Clayton Osbon was an unassuming family man before a mid-air mental breakdown made the JetBlue captain a household name. Indeed, there is little in Osbon's history that would suggest what happened on Tuesday's Los Vegas-bound Flight 191.
As authorities began to piece together what happened, others still were trying to learn more about the man who was eventually subdued by his horrified passengers and removed from his aircraft in a stretcher.
What Happened on JetBlue Flight 191
Here's what we know so far according to JetBlue:
Flight 191 departed New York's JFK airport at 7:28 a.m. ET on Tuesday and at roughly 11:00 a.m., the pilot in command elected to divert to Amarillo, Tex. for a medical situation involving the captain. Another captain traveling off duty entered the flight deck prior to landing in Amarillo and took over the duties of the ill crewmember. The plane landed in Amarillo at 11:11 and the ill crewmember was removed from the aircraft and taken to a local medical facility.
Here's what we know so far according to witness accounts, some of which were videotaped:
Osbon left the cockpit and began talking with some of the passengers. When he tried to re-enter and realized it was locked, he became agitated. Numerous passengers say that the 49-year-old captain then ran through the cabin screaming say your prayers and we're all going down while ranting about Iraq, al-Qaeda, and acts of terrorism. Several witnesses say a flight attendant then got on the intercom and asked passengers -- several of which were headed to an International Security Conference that will take place at Las Vegas' Sands Expo and Convention Center this Wednesday through Friday -- to restrain him. Passengers offered up their belts to keep the captain subdued.
A video posted on YouTube (below) shows passengers huddled near the front of the plane attempting to document the scene on their cameras as a crew member says, Please everybody, we don't need pictures of this. Just stay seated.
Osbon was removed from the plane in Amarillo on a stretcher and driven to Northwest Texas Hospital.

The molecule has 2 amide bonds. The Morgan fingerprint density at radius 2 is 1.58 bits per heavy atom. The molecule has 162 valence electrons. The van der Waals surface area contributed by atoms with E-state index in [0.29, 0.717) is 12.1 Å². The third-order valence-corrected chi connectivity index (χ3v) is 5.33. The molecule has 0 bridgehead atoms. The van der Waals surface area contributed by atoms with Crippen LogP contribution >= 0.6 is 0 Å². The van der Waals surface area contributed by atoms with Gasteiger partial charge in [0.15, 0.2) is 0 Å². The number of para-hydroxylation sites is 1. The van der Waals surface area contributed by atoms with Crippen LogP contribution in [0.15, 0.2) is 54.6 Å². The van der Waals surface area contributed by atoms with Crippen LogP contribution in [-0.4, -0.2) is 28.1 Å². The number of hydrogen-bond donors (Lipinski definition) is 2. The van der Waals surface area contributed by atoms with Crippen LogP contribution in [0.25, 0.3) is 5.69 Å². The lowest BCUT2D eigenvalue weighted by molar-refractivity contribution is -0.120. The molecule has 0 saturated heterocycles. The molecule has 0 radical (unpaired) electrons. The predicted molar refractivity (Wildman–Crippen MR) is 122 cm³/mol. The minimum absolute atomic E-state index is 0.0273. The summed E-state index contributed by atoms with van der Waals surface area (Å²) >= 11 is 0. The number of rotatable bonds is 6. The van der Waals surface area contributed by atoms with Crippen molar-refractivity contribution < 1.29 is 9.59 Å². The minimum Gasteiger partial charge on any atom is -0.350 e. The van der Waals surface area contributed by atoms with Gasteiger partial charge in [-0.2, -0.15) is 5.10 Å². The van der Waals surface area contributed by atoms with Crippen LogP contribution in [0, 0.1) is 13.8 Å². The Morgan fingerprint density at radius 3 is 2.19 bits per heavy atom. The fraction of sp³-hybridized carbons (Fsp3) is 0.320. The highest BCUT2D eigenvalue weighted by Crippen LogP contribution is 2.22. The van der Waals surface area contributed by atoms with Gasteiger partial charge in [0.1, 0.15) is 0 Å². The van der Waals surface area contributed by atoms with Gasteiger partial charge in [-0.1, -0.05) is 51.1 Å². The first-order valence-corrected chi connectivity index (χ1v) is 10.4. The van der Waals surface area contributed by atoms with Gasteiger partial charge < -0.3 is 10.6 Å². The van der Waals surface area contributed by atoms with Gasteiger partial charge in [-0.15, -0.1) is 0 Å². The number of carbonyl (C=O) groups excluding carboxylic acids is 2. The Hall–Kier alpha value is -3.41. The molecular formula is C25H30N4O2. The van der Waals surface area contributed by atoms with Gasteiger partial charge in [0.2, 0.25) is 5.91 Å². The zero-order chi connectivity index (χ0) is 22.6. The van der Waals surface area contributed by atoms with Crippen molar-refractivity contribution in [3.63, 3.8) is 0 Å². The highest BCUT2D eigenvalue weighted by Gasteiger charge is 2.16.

Who is Clayton Osbon?
Writer Christine S. Lucas profiled Clayton Osbon last year for the Guys in the Sky issue of the Georgia-based magazine Richmond Hill Reflections. She said she met Osbon several times in the course of the interview.
Nothing made me think something dangerous or even as unusual as this would happen, she told IBTimes. I look forward to hearing what caused this to happen, and my heart goes out to him.
In her article, Lucas describes Osbon as a man who began his first flights at seven and dreamed of becoming an astronaut.
I've been instrument-flying since before I could see over the dashboard - sitting on phone books eventually, he boasted, referring to the act of navigation by referencing instruments instead of the topography outside.
Lucas calls him a man who believes you should offer whatever talent you have to make the world a better place, as she portrays Osbon as a fun-loving dreamer.
I'd like to think the world is more than just getting up in the morning, making a cup of coffee, going to work, coming home, kissing your wife good-night, and going to bed, he says.
Osbon lives with his wife of six years, Connye, and a menagerie of animals near Savannah, Georgia. He also has a crash pad near JFK in New York's Ozone Park.
Osbon received his Bachelor's of Science in Aeronautical Physics and all of his flight ratings from Hawthorne College and Carnegie Mellon University. He's flown over 35 different types of airplanes in general aviation and began flying with JetBlue soon after its inception in 2000.
His flight Tuesday will likely be his last.
Tamara Young, a spokesperson for JetBlue, told IBTimes in an emailed statement that the captain became ill and was transported to a local medical facility for a checkup.
The CEO of JetBlue said Wednesday that he has known the captain for a long time and called him a consummate professional.
What happened at altitude is we had a medical situation, Barger told NBC's Today Show, adding, it became a security situation.
Barger said the captain is currently receiving medical care and is under the custody of the FBI.
Mental Health in the Airline Industry
The FAA is reviewing the captain's medical certificate, essentially a good housekeeping seal of approval that the pilot is healthy. All pilots working on commercial airlines must have an unblemished medical certificate that is renewed each year if the pilot is under 40 and every six months if older.
To obtain the certificate, the pilot must undergo a physical examination by an FAA-designated medical professional that includes questions about the pilot's psychological condition. Pilots are required by law to disclose any existing physical or psychological conditions and any medications they are on.
This is not the first time a pilot has had a medical issue in mid-air. In 2008, an Air Canada co-pilot had a mental breakdown on a flight from Toronto to London. He was forcibly removed from the cockpit, restrained, and sedated.
There have also been several cases involving flight attendants like the one just two weeks ago on American Airlines. In the March 9 incident, the flight attendant screamed don't blame me if we crash and raged about 9/11 over the intercom in a pre-flight safety briefing.
Perhaps the most famous incident occurred in August, 2010 when another JetBlue employee, flight attendant Steven Slater, ranted over the intercom while the plane taxied at JFK airport. After his tirade, Slater grabbed a beer, activated the emergency exit slide, and jumped out. He was later arrested and charged in the incident.
View eyewitness accounts of the drama on JetBlue Flight 191 below: